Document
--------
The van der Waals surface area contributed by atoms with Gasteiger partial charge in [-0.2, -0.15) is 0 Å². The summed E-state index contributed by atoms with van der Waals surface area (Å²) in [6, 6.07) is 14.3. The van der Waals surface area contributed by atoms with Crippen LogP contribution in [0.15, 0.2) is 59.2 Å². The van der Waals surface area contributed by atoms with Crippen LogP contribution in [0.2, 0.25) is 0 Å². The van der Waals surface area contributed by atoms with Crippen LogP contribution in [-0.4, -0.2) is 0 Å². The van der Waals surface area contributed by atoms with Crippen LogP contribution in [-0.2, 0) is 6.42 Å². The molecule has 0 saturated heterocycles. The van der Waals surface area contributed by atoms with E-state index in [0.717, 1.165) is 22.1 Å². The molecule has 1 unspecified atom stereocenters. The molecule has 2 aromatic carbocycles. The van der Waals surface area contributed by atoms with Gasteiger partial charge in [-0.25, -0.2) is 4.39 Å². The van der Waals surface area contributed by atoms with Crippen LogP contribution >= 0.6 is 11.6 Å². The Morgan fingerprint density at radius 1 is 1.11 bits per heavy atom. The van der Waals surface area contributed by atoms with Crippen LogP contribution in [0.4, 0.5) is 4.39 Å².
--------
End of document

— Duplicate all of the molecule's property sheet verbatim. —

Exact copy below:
The van der Waals surface area contributed by atoms with Gasteiger partial charge in [-0.2, -0.15) is 0 Å². The summed E-state index contributed by atoms with van der Waals surface area (Å²) in [6, 6.07) is 14.3. The van der Waals surface area contributed by atoms with Crippen LogP contribution in [0.15, 0.2) is 59.2 Å². The van der Waals surface area contributed by atoms with Crippen LogP contribution in [0.2, 0.25) is 0 Å². The van der Waals surface area contributed by atoms with Crippen LogP contribution in [-0.4, -0.2) is 0 Å². The van der Waals surface area contributed by atoms with Crippen LogP contribution in [-0.2, 0) is 6.42 Å². The molecule has 0 saturated heterocycles. The van der Waals surface area contributed by atoms with E-state index in [0.717, 1.165) is 22.1 Å². The molecule has 1 unspecified atom stereocenters. The molecule has 2 aromatic carbocycles. The van der Waals surface area contributed by atoms with Gasteiger partial charge in [-0.25, -0.2) is 4.39 Å². The van der Waals surface area contributed by atoms with Crippen LogP contribution >= 0.6 is 11.6 Å². The Morgan fingerprint density at radius 1 is 1.11 bits per heavy atom. The van der Waals surface area contributed by atoms with Crippen LogP contribution in [0.4, 0.5) is 4.39 Å².